Chasing Anthony

Trail Running. It’s fun. It’s hard. It’s beautiful. It’s manic. It’s just like a relationship.

The end and ripe beginning of 2016 was about getting back into things that have been put aside for awhile. On New Years Eve, I agreed to meet up with recently christened local Hot Shot (by me at least), Anthony Jacobs for a jaunt through upper bull creek, lower bull creek, forest ridge, and St. Edwards and back. I met up with Anthony at an intersection located in one of Austin’s privileged neighbor hoods. Funny thing about Austin is that sometimes you only find obscure trail heads through word of mouth. Essentially, I felt like I was parking in a sketchy spot. Not because I felt my car would  be broken into by privileged Austinites but perhaps they might have my paint-less roofed Civic towed away. While skeptical, I was assured my car would be fine. After a short bout of stretches designed to target the core, lower back and thoracic cavity, we began our descent.

On my feet were a pair of brand spankin’ new Salomon Sense Mantra’s. Within minutes descending steep and technical pathways, I knew they were not for me. I am a big fan of Salomon’s S-Lab Ultra’s. They’re light, they promote a fore front strike and they just barely get by on some of Central and West Texas’ most rocky, technical and unforgiving trails. That being said, they’re a trail shoe made for racing. Personally, I know if the Salomon R&D department were to base their design off our trails, they probably would add some protective weight  to the shoe. Regardless, it works for me and I wish I purchased the monstrously priced shoe for my first (and so far only) 100 back in October, 2013. During this downhill moment, I mentally confirmed that I would have to invest $120 to  run like I’m suppose to. In Anthony’s words, “When you find your shoe, you find your shoe”.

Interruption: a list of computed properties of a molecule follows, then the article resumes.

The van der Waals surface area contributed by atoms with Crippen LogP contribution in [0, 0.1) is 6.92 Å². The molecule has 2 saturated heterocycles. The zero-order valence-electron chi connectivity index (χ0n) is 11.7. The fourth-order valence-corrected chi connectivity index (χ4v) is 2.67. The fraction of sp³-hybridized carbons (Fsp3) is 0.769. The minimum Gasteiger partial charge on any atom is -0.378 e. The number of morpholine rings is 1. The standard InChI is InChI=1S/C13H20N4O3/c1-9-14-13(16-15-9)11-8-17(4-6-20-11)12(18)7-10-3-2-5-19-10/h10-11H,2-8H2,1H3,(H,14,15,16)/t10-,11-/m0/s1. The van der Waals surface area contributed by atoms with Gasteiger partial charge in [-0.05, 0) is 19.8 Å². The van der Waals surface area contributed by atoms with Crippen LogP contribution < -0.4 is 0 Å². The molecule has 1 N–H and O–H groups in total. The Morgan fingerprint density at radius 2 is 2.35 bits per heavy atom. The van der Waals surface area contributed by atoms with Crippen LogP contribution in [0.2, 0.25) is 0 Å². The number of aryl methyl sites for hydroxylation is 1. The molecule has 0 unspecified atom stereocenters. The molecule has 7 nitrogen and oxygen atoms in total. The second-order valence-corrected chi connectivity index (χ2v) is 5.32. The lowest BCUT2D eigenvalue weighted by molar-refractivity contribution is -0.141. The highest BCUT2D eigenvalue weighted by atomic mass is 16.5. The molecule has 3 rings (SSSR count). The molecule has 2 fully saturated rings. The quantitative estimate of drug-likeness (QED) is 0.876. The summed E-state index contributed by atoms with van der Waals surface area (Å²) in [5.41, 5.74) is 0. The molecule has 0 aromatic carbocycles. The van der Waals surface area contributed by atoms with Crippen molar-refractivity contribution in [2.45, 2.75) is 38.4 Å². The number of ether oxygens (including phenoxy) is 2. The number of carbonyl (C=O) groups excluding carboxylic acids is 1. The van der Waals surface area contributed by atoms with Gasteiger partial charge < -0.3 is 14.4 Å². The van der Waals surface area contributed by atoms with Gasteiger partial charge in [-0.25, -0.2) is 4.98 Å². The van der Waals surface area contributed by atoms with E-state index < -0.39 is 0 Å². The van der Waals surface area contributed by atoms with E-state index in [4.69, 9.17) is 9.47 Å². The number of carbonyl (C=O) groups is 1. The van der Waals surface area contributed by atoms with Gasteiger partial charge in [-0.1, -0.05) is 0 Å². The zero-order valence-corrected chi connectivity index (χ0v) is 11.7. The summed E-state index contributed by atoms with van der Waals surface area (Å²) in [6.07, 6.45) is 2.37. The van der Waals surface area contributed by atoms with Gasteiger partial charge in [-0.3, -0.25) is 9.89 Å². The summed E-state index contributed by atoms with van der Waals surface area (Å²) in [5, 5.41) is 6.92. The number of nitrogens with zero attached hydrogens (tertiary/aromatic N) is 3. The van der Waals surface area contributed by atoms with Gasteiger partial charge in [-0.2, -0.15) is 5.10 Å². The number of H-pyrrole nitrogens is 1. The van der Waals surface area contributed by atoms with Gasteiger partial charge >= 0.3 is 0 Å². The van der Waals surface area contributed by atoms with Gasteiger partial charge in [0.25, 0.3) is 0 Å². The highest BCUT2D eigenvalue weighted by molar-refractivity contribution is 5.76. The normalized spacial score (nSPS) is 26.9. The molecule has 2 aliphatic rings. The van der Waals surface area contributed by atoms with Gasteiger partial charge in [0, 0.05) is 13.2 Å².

We warmed up fast taking switch backs to the bottom of Upper Bull Creek. I didn’t feel terrible, but I definitely was unable to keep up with the speed demon in front of me. He went as far as getting his phone out to catch a moment of me galloping past what I’ve dubbed the, “The Art Tree”.

Taken right before I jettisoned the new kicks.

I felt fatigued in about 2 miles of downhill gnarly trail. We arrived at a quick moving creek crossing, drenched the new kicks  and pulled off for a quick breather. Stashed away in my hydration vest, was a pair of degraded S-Labs that I managed to save (or hoard, if you will). I slipped on the S-Labs and thoroughly hid the Sense Mantra’s off the trail to be retrieved on our return. Relief! I sort of felt light and nimble again. We crossed into Forest Ridge’s chain link entrance and began a steep ascent. I immediately noticed the consequences of running with shoes well past their expiration date. In a bad way, I felt every foot fall of the jagged limestone climb. This run would perhaps begin to feel longer than planned.